Example: Between your red wine  on the left and my white wine on the right stood the man’s beer glass.

Also insert a comma when “however” starts a sentence, too. Phrases like “on the other hand” and “furthermore” also fall into this category. Starting a sentence with “however,” however, is discouraged by many careful writers. A better method would be to use “however” within a sentence after the phrase you want to negate, as in the previous sentence.

Many adverbs end in “ly” and answer the question “how?” How did someone do something? How did something happen?

Example: Majestically, he walked up to me.

Have a Wonderful Writing Weekend!

Sources:

http://www.grammarbook.com/punctuation/commas.asp

http://www.businessinsider.com/a-guide-to-proper-comma-use-2013-9?IR=T

Lessons Learned #31

Ergonomics for Writers

Because it’s important!

http://theworldsgreatestbook.com/writing-ergonomics/

http://productivewriters.com/2011/09/12/writing-ergonomics-posture-alignment-writer/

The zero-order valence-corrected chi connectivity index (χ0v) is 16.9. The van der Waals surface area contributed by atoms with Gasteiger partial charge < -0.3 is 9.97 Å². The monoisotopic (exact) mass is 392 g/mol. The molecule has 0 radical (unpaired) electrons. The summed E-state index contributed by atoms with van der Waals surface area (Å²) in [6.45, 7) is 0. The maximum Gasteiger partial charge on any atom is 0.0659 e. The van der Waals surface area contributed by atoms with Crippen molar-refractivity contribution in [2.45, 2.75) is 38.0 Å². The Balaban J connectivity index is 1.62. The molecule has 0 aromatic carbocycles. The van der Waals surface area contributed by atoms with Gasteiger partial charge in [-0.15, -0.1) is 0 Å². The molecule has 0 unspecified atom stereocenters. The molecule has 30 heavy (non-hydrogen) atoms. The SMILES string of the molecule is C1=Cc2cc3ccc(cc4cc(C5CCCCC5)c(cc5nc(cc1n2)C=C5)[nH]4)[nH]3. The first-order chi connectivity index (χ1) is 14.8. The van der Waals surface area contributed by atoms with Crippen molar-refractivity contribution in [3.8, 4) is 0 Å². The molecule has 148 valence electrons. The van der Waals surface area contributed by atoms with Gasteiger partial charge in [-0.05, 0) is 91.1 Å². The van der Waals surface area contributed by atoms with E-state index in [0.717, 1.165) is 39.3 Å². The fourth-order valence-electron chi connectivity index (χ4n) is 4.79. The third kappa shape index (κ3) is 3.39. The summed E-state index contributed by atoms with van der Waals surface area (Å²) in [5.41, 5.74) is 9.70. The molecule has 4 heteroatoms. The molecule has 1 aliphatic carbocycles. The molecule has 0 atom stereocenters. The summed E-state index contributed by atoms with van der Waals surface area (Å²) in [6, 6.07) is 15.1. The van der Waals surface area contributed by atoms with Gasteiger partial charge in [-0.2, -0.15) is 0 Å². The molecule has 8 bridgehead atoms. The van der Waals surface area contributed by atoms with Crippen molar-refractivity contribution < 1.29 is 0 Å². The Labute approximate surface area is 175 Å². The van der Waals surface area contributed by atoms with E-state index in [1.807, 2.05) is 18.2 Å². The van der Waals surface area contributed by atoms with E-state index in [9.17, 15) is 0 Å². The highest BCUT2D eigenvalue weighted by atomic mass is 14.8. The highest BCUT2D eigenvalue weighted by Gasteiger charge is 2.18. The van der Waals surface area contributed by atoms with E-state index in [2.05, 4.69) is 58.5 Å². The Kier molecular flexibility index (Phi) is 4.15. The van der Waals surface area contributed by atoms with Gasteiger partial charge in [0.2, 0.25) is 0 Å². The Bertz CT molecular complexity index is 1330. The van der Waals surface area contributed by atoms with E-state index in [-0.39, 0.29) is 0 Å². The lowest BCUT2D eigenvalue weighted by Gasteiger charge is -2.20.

https://windr0se.wordpress.com/2014/01/13/ergonomics-for-writers/

Ergonomics for Writerly Folk

 

 

Lessons Learned #30

I had no idea what to write all week in my Lessons Learned, until I reached the point in my book where girl gets boy. And they go to bed for the first time. And they have sex. There, I’ve said it, the ‘S’-word. Sex! It has been such a taboo, until ’50 Shades of Grey’ came out and now it’s okay to read and talk about it (thank you, E.L. James!).

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Before we go on, I’d like to make you understand what  the difference is between erotica and porn. Absolutely nothing. If you Google ‘erotic definition’ you get “relating to or tending to arouse sexual desire or excitement.” If you Google ‘pornography definition’ you get “printed or visual material containing the explicit description or display of sexual organs or activity, intended to stimulate sexual excitement.” So apart from the display of sexual organs perhaps, both are intended to stimulate sexual arousal. By the way, the letters in the heading are letters from the ‘nineteenth-century erotic alphabet,’ to be found on Wiki Commons. If you take Google literally, this is actually porn. A few descriptions of the difference of the two that sprung out in my research were ‘the height of the book shelf,’ ‘what he wants and what she wants’ and ‘it depends on the lighting.’ You decide what you call it.